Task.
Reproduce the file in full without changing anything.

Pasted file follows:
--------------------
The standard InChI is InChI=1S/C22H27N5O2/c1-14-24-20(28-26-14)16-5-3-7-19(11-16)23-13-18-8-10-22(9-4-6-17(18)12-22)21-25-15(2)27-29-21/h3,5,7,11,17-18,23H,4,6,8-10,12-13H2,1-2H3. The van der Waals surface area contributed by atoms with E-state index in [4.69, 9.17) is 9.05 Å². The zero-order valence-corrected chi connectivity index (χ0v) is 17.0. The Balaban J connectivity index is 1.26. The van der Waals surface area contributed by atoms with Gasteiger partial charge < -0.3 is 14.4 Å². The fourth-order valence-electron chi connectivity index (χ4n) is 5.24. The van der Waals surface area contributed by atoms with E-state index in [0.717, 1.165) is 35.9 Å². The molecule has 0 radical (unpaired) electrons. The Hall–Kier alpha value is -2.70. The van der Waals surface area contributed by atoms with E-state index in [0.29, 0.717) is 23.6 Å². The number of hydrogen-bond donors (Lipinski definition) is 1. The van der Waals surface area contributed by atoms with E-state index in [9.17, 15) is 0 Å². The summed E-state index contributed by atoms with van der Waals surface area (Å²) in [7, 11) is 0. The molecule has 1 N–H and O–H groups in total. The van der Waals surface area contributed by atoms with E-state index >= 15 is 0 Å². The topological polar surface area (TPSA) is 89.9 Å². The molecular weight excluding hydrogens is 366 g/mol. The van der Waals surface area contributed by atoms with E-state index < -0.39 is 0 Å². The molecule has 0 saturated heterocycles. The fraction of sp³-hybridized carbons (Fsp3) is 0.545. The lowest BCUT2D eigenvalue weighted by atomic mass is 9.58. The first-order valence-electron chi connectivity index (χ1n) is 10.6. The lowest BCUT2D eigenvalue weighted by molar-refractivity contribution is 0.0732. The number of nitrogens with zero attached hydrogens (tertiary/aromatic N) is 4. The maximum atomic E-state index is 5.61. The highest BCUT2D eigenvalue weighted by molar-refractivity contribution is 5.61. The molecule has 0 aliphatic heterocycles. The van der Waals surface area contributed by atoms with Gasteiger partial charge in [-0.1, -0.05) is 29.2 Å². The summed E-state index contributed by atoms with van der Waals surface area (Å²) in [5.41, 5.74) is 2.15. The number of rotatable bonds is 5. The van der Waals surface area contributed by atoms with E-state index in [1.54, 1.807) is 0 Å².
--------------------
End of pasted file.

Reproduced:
The standard InChI is InChI=1S/C22H27N5O2/c1-14-24-20(28-26-14)16-5-3-7-19(11-16)23-13-18-8-10-22(9-4-6-17(18)12-22)21-25-15(2)27-29-21/h3,5,7,11,17-18,23H,4,6,8-10,12-13H2,1-2H3. The van der Waals surface area contributed by atoms with E-state index in [4.69, 9.17) is 9.05 Å². The zero-order valence-corrected chi connectivity index (χ0v) is 17.0. The Balaban J connectivity index is 1.26. The van der Waals surface area contributed by atoms with Gasteiger partial charge < -0.3 is 14.4 Å². The fourth-order valence-electron chi connectivity index (χ4n) is 5.24. The van der Waals surface area contributed by atoms with E-state index in [0.717, 1.165) is 35.9 Å². The molecule has 0 radical (unpaired) electrons. The Hall–Kier alpha value is -2.70. The van der Waals surface area contributed by atoms with E-state index in [0.29, 0.717) is 23.6 Å². The number of hydrogen-bond donors (Lipinski definition) is 1. The van der Waals surface area contributed by atoms with E-state index in [9.17, 15) is 0 Å². The summed E-state index contributed by atoms with van der Waals surface area (Å²) in [7, 11) is 0. The molecule has 1 N–H and O–H groups in total. The van der Waals surface area contributed by atoms with E-state index >= 15 is 0 Å². The topological polar surface area (TPSA) is 89.9 Å². The molecular weight excluding hydrogens is 366 g/mol. The van der Waals surface area contributed by atoms with E-state index < -0.39 is 0 Å². The molecule has 0 saturated heterocycles. The fraction of sp³-hybridized carbons (Fsp3) is 0.545. The lowest BCUT2D eigenvalue weighted by atomic mass is 9.58. The first-order valence-electron chi connectivity index (χ1n) is 10.6. The lowest BCUT2D eigenvalue weighted by molar-refractivity contribution is 0.0732. The number of nitrogens with zero attached hydrogens (tertiary/aromatic N) is 4. The maximum atomic E-state index is 5.61. The highest BCUT2D eigenvalue weighted by molar-refractivity contribution is 5.61. The molecule has 0 aliphatic heterocycles. The van der Waals surface area contributed by atoms with Gasteiger partial charge in [-0.1, -0.05) is 29.2 Å². The summed E-state index contributed by atoms with van der Waals surface area (Å²) in [5.41, 5.74) is 2.15. The number of rotatable bonds is 5. The van der Waals surface area contributed by atoms with E-state index in [1.54, 1.807) is 0 Å².